Turkey’s engagement with countries across the Gulf was also examined. The strong relationship between Kuwait and Turkey was emphasised, for example reflected in terms of numbers of international flights between the two and the amount of Kuwaiti-owned property in Turkey among others. Therefore, Turkey’s economic prosperity and continued engagement in the Gulf is of particular interest to these countries.
Critics have argued that Turkey’s role in the region moving forward will involve the current ruling party pursuing a form of neo-Ottomanism, using shared culture and historical legitimacy to influence the region through soft power. It was also argued that the perception is that Turkey is conducting its trade policies in the Middle East based on a seemingly neo-Ottoman agenda. However, this assertion was readily dismissed on the basis that pursuing one’s national interest through a proactive foreign policy, short of seeking border change, should not be equated with neo-Ottomanism.
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As for the implications of the referendum internationally, there was disagreement over the extent to which Turkey would disengage from Europe following the referendum. One argument was that the referendum result and other shifts in policy signified Turkey’s emergence from an identity crisis which had been plaguing it for many years between the West and the East. It was asserted that Turkey had chosen to align itself with the East through, for example, reconciling with Russia and strengthening its relationship with Iran. On the other hand, Turkey still has a significant interest in engagement with Western countries. It is clear that the result of the referendum will make it significantly more difficult, if not impossible, for Turkey to join the EU in the medium term. Nevertheless, Turkey’s desire to join the EU remains, and through emphasising their shared interest it was suggested that they can reach a common understanding about their relationship. Therefore, despite the likelihood of Turkey entering the EU having been reduced by the referendum result, it was underlined that this did not negate the potential of Turkey engaging with the EU and EU member states. Of course, this would be dependent on respective legal frameworks and political reciprocation. It was also highlighted that Europe was not without its difficulties, with the rise of the far right, xenophobia and Islamophobia.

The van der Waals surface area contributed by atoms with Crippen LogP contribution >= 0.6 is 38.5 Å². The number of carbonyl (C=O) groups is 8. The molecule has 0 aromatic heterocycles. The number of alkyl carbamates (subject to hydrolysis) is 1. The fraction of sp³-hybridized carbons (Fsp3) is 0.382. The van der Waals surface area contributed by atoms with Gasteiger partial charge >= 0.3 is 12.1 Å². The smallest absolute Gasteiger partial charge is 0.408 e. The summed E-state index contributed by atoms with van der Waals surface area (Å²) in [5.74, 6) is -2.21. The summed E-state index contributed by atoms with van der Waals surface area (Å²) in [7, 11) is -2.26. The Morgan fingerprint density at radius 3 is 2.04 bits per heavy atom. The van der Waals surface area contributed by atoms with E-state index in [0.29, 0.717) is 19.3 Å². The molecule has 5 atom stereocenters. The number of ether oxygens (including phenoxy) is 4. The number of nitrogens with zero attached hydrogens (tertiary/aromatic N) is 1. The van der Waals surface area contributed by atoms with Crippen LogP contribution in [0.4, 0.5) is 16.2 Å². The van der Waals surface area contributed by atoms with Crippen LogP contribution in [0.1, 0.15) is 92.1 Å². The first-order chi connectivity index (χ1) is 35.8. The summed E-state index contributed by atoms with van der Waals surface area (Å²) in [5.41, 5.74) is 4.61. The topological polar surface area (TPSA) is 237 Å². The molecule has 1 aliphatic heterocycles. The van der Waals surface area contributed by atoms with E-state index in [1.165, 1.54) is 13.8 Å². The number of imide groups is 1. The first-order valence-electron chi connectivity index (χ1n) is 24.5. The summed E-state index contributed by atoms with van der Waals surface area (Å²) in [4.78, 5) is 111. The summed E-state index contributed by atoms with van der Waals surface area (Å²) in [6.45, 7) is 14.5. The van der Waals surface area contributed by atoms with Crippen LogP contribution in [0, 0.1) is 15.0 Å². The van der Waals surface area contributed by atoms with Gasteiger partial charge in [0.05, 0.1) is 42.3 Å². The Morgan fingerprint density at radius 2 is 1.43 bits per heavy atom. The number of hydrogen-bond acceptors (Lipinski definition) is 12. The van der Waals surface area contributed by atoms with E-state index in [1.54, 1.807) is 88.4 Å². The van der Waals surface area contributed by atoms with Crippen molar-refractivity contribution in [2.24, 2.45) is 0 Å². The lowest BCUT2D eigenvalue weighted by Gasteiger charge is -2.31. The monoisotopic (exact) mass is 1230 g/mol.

In conclusion, it was agreed that the impact of the referendum could only be speculative at this stage. Whether the constitutional changes would lead to positive or negative effects – using the new leverage for peacemaking or for further centralisation of power; and a sense of confidence or insecurity – remains to be seen. The full effects of the change will not be apparent until the November 2019 elections in Turkey, which will be the first time the new system is put into practice. That said, Turkish interest alone cannot guide policy in Turkey or shape events in the Middle East, therefore Turkey will inevitably have to respond to the new realities and complexities of the region.
The participants at this roundtable included:
- Mehmet Akif Enam, Turkish Consul General
- Fuad Hussein, Chief of Staff to the Kurdistan KRG Presidency
- Ricardo Rodriguez, Head of UNAMI Regional Representation Office in Erbil
- Haitham Abu Alfoul, Consul General of The Hashemite Kingdom of Jordan
- Clarisse Pásztory, Head of Office of the EU Liaison Office in Erbil
- Dominique Mas, Consul General of the Republic of France
- Park Young-Kyu, Consul General of the Republic of Korea
- Cor Stouten, Deputy Consul General of the Kingdom of the Netherlands
- Yousif Al-Kilabi, Representative of the Consulate General of the State of Kuwait
- Sardar Aziz, Academic – Goran Movement
- Anwar Anaid, University of Kurdistan-Hawler
- Mahmood Nashat, Advisor to Kurdistan Parliament on Turkmen Affairs
- Hoshyar Sewali, Head of Kurdistan Democratic Party Foreign Relations
- Kamaran Palani, Academic, Salahaddin University
- Athanasios Manis Research Fellow, MERI
- Dlawer Ala’Aldeen, President of MERI (Chair)
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About MERI: The Middle East Research Institute is Iraq’s leading policy-research institute and think tank. It is an independent, entirely grant-funded not-for-profit organisation, based in Erbil, Kurdistan Region. Its mission is to contribute to the process of nation-building, state-building and democratisation via engagement, research, analysis and policy debates.
MERI’s main objectives include promoting and developing human rights, good governance, the rule of law and social and economic prosperity. MERI conduct high impact, high quality research (including purpose-based field work) and has published extensively in areas of: human rights, government reform, international politics, national security, ISIS, refugees, IDPs, minority rights (Christians, Yezidis, Turkmen, Shabaks, Sabi mandeans), Baghdad-Erbil relations, Hashd Al-Shabi, Peshmarga, violence against women, civil society. MERI engages policy- and decision-makers, the civil society and general public via publication, focused group discussions and conferences (MERI Forum).